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Wind farm plan ‘blow to local democracy’  

Credit:  Greenock Telegraph | www.greenocktelegraph.co.uk ~~

Developers who want to build a controversial wind farm near Greenock are `trying to defeat local democracy`, it was claimed today.

Airtricity have raised the proposed power output of the wind farm to a level which means that, under the Electricity Act, they must apply to the Scottish Executive for planning permission, rather than Inverclyde Council.

Wind farms under 50 megawatts go to councils for permission. Airtricity’s was originally less than 50, but has now been increased to 58.

They want to erect 23 turbines on Corlic Hill within an area of about a square mile, each of them 312-feet high.

Objectors say they are in favour of renewable energy but that the site is too close to houses and farms in the Gryffe Valley and Kilmacolm Road area of Greenock, and that the noise would cause `significant disturbance`.

David Wilson, chairman of protest group ‘Keep Corlic Wild’ said today: `The only reason they have raised the power level is to try to circumvent local democracy and avoid close local scrutiny of their plans.` Airtricity development engineer, Shane King, said there would be no noise problem and insisted the council would still be closely involved.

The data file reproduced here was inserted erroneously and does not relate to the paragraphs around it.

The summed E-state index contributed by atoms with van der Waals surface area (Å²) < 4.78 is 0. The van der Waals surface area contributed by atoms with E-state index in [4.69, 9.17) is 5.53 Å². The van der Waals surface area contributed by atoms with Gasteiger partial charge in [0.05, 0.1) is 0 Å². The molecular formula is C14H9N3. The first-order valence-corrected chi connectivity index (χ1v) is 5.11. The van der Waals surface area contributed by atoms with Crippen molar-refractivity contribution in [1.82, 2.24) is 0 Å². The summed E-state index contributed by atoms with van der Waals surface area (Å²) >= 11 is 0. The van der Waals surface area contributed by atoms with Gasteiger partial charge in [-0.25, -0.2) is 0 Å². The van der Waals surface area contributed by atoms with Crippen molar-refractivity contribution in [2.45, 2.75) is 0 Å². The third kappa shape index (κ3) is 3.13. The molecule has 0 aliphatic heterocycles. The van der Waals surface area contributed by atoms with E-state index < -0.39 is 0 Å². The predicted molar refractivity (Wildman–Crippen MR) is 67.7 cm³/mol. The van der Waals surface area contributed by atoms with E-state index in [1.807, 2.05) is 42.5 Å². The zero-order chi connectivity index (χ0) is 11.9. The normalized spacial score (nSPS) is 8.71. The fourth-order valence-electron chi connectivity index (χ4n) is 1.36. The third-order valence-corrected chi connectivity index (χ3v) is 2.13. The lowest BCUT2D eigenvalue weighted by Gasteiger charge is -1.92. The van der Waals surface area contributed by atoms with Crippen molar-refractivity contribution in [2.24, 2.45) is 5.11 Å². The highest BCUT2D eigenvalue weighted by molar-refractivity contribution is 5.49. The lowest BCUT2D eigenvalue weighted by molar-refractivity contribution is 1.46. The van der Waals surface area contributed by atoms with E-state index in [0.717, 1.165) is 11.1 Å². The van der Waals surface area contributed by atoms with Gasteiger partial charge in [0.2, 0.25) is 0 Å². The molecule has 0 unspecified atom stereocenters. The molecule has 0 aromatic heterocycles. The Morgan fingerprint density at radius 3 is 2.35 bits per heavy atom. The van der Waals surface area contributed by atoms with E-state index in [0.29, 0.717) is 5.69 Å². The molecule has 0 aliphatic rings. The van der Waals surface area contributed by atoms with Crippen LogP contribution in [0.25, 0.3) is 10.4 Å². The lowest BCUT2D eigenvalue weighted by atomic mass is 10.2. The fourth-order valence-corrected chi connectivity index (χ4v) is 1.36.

He said the power had been increased to make it the same as another of their farms in Ireland, and because it would mean that Ferguson’s of Port Glasgow would be able to build the towers.

Mr Wilson countered that Ferguson’s would still be able to build the towers even if the power was lowered.

Inverclyde Council development control manager, Nick McLaren, said: `Applying for planning permission to the Executive is a different road to the same end.

`The public will make their representations directly to the Executive rather than to the council. The public and the council will still be given the opportunity to comment directly on the application.` He said the application would be considered by councillors, and a recommendation would be made to the Executive.

A spokesman for the Executive confirmed that a public inquiry would be held if the council voted to reject the application.

But Mr Wilson said: `The key point is that Inverclyde Council will be only one of many groups being consulted about the application.

`I believe that Airtricity would not have appealed to the Executive for a public inquiry if the council had been allowed to take the decision and had refused permission.` Airtricity director, Steve Cowie, said the objectors’ main concern was property values.

But Mr Wilson said: `We have never raised that issue, but values in Strone will definitely be affected.` Airtricity say their planning application will be submitted in mid-March.

Source:  Greenock Telegraph | www.greenocktelegraph.co.uk

This article is the work of the source indicated. Any opinions expressed in it are not necessarily those of National Wind Watch.

The copyright of this article resides with the author or publisher indicated. As part of its noncommercial effort to present the environmental, social, scientific, and economic issues of large-scale wind power development to a global audience seeking such information, National Wind Watch endeavors to observe “fair use” as provided for in section 107 of U.S. Copyright Law and similar “fair dealing” provisions of the copyright laws of other nations. Send requests to excerpt, general inquiries, and comments via e-mail.

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